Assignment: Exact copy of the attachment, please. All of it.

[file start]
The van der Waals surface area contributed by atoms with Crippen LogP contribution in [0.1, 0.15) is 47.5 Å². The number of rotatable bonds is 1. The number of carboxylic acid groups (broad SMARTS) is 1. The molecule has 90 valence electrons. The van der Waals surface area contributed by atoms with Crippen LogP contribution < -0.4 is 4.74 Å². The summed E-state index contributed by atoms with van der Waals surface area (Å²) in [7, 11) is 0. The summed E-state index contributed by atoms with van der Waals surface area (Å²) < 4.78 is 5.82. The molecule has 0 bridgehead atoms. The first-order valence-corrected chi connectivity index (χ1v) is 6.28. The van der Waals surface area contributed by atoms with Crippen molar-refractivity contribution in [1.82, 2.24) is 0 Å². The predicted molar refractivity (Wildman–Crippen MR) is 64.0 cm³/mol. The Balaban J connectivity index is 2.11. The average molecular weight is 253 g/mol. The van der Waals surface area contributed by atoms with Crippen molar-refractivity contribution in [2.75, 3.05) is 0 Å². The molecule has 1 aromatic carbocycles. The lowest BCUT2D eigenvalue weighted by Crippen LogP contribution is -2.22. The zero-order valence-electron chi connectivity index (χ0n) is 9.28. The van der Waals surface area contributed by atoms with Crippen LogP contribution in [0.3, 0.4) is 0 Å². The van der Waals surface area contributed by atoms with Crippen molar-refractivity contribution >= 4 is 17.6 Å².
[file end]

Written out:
The van der Waals surface area contributed by atoms with Crippen LogP contribution in [0.1, 0.15) is 47.5 Å². The number of rotatable bonds is 1. The number of carboxylic acid groups (broad SMARTS) is 1. The molecule has 90 valence electrons. The van der Waals surface area contributed by atoms with Crippen LogP contribution < -0.4 is 4.74 Å². The summed E-state index contributed by atoms with van der Waals surface area (Å²) in [7, 11) is 0. The summed E-state index contributed by atoms with van der Waals surface area (Å²) < 4.78 is 5.82. The molecule has 0 bridgehead atoms. The first-order valence-corrected chi connectivity index (χ1v) is 6.28. The van der Waals surface area contributed by atoms with Crippen molar-refractivity contribution in [1.82, 2.24) is 0 Å². The predicted molar refractivity (Wildman–Crippen MR) is 64.0 cm³/mol. The Balaban J connectivity index is 2.11. The average molecular weight is 253 g/mol. The van der Waals surface area contributed by atoms with Crippen molar-refractivity contribution in [2.75, 3.05) is 0 Å². The molecule has 1 aromatic carbocycles. The lowest BCUT2D eigenvalue weighted by Crippen LogP contribution is -2.22. The zero-order valence-electron chi connectivity index (χ0n) is 9.28. The van der Waals surface area contributed by atoms with Crippen LogP contribution in [0.3, 0.4) is 0 Å². The van der Waals surface area contributed by atoms with Crippen molar-refractivity contribution >= 4 is 17.6 Å².